Protecting your holiday home: top winter tips

Posted on February 26, 2015 by Guest Writer
Spanish holiday home

In this age of unpredictable weather conditions, you can never be sure what to expect when you visit your holiday home after leaving it unattended during the winter months. One thing’s for sure – you and any visitors to your holiday home will want an enjoyable stay, without having to deal with problems such as burst water pipes and storm damage that extreme winter weather can bring.

With this in mind, we have put together some useful home safety tips to help you reduce the risks to your holiday home, particularly at times when you leave it empty.

Burst water pipes

Burst water pipes are a common problem in winter when temperatures drop to freezing point. If you get burst pipes when your holiday home is unoccupied, the damage can be costly and widespread, so you will be glad you have taken out the right Holiday Home Insurance to cover the cost of repairs and putting right the water damage caused. However, the best option is of course to make sure the damage doesn’t happen in the first place, saving you the worry and hassle of sorting everything out after the event.

Holiday Home Insurance in the UK requires you to have your property’s pipes properly insulated before you can get cover. Additionally, you will need to switch off all water supplies and drain appliances, or install a thermostatic system to maintain a minimum temperature of 15 degrees centigrade.

Peter Farrer, Scottish Water’s Chief Operating Officer, said: “We’re urging all customers to protect their pipes now and make sure their property is prepared. Very often people don’t think it will happen to them but there are few things more frustrating than finding your property ankle deep in freezing water and your carpet, furniture and electrical equipment ruined because of a burst pipe.”

General maintenance

Insurers often require you to take certain preventative measures and failure to do so may well mean that any claim you make could be denied. For the good of your holiday home and your holiday home insurance policy, it’s best to make sure you do the following:

  • If you have central heating, don’t be tempted to switch it off completely when your holiday home is unoccupied. Leaving it on at a minimum temperature can minimise your risk of burst pipes.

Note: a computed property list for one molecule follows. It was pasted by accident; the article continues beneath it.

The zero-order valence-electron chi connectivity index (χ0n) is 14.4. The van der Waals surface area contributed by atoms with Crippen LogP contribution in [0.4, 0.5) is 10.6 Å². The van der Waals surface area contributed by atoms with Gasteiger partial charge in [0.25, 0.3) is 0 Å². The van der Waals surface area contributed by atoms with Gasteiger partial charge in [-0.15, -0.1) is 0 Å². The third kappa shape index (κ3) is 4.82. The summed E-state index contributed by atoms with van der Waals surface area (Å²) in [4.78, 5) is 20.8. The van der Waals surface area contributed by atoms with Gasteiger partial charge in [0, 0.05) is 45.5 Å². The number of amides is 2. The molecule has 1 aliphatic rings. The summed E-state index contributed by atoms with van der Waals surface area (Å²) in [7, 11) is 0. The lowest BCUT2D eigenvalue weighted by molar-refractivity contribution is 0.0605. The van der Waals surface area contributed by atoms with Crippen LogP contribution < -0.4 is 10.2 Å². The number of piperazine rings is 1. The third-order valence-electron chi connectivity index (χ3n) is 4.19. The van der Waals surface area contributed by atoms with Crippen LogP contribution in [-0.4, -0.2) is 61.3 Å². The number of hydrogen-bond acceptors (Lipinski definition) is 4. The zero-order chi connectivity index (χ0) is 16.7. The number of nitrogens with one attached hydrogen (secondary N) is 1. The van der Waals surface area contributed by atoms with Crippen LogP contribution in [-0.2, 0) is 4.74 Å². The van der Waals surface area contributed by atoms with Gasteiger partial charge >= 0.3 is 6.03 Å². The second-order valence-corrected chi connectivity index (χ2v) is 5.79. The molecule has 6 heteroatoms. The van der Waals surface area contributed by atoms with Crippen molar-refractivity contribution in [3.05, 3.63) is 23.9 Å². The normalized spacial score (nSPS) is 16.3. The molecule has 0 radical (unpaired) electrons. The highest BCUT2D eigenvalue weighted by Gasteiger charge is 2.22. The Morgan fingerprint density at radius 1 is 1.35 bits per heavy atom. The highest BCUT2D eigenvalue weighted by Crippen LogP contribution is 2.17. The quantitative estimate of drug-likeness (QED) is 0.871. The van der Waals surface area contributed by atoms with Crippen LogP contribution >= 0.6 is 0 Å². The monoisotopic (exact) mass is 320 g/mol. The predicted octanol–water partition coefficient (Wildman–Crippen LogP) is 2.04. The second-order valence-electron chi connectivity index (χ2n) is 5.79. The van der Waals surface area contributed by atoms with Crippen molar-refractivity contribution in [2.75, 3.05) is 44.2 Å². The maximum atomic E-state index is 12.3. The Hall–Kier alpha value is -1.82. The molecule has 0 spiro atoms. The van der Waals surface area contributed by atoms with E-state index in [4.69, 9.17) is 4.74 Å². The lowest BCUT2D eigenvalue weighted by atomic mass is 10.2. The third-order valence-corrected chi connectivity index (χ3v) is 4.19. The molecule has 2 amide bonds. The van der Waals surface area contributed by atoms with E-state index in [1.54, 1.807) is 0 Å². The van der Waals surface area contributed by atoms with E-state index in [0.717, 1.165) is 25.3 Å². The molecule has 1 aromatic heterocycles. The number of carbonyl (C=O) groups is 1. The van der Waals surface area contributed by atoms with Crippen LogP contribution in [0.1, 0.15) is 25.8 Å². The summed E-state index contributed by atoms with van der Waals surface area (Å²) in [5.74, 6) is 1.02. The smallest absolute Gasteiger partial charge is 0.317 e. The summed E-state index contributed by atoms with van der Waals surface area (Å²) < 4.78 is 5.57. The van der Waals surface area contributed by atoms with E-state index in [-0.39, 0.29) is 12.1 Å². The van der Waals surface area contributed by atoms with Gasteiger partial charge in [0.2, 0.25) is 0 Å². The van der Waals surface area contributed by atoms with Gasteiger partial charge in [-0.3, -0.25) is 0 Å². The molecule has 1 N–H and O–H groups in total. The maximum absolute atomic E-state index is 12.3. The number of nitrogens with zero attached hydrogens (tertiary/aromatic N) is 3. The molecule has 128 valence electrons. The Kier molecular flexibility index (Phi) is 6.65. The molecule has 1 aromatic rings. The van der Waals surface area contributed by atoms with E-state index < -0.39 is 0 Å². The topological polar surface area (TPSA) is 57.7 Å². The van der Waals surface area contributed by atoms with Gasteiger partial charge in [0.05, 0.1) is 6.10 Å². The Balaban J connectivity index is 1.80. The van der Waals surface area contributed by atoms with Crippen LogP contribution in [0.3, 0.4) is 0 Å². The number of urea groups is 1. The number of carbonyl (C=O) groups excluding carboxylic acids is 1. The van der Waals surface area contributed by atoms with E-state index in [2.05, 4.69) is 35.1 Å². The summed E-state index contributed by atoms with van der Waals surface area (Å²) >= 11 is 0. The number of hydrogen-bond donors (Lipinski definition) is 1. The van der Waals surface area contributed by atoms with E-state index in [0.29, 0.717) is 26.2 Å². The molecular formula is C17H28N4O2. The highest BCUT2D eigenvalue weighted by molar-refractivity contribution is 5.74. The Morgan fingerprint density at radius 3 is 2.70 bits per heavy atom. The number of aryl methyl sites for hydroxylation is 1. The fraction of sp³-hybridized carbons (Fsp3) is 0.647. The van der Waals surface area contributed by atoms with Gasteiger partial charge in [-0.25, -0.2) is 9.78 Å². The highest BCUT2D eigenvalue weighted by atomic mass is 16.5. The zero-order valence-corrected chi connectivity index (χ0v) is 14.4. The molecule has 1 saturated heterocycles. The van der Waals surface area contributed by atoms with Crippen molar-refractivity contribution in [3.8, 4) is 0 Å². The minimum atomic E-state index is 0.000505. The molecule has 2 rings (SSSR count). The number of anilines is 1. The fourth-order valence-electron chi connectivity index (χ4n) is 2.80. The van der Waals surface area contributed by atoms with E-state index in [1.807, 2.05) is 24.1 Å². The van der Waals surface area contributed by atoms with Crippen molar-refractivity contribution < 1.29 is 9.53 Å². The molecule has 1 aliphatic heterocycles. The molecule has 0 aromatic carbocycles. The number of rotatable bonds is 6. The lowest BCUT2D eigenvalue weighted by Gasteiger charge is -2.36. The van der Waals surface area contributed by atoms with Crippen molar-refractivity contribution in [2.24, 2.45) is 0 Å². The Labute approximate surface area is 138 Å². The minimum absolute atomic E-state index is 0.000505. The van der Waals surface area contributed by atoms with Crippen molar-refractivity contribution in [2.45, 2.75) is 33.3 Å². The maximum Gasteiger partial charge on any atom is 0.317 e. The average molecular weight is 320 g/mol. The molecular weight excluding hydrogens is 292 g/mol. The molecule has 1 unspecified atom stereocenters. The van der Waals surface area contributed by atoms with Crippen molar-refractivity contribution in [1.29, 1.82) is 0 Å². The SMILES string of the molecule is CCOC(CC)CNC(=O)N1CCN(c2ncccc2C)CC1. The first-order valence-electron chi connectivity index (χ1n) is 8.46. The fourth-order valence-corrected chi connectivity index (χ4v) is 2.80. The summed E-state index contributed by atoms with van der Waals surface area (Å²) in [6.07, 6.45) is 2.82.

• Insulate your pipes and water tanks well.
  • Know where your water stopcock is as speedily shutting off the water in an emergency can prevent the damage from getting worse.
  • If your holiday home is going to lie vacant in winter, turn off the water supply.

Other things you can do to protect your property are:

  • Have someone you trust visit to make sure there are no problems while you are away.
  • Keep a note of a local, licensed plumber to help in an emergency.

Holiday home balcony overlooking the sea banner2


Strong winds and other storms can cause untold damage to your property. Tiles can also get broken while you are away, without you noticing.

  • Check that the roof tiles and slates on your holiday home plus any outbuildings are secure before you leave. This could avoid leaks through the roof to the house or loft.
  • Make sure any satellite dishes and TV aerials are fixed tightly to the building.
  • Store away garden furniture and keep trees or bushes well pruned and maintained.
  • Make sure gates and window shutters are securely closed to avoid them slamming, causing breakages or flying off their hinges in high winds.

Theft and intruders

It’s important to remember that burglars are always on the prowl, winter or summer, no matter where your holiday home is located. Simple security measures will go a long way towards proper home protection and could save you the distress of getting your things stolen and having to make an insurance claim.

  • Fit locks to all external doors as well as to any easily accessible windows.
  • Lock your doors and shut ground floor windows at night.
  • Fit iron grilles on windows or roll-down reinforced shutters which can deter thieves.
  • Never leave keys in obvious places – under the doormat or a plant pot, for example. Leave them with an agent or friend to open up for guests when they arrive.
  • When you purchase a new holiday home, make sure you change the locks as you never know who might also have the keys to your new home.
  • If you are storing garden furniture, ladders and tools in a garage or outbuilding, make sure they are well locked up, so that they can’t be used by thieves to break into your house.
  • Fit an alarm system which connects with a local security firm for added protection.
  • Bear in mind that some insurance policies do not cover you for theft if your property has been unoccupied for over a certain period of time, so it’s best to check your policy documents for details.

Blocked drains and gutters

They are a common winter problem because leaves and dirt block drains easily. They must be cleared regularly to avoid any overflow which can result in dampness and flooding, particularly on walled balconies where water can gush under the door and into your home instead of down the drain.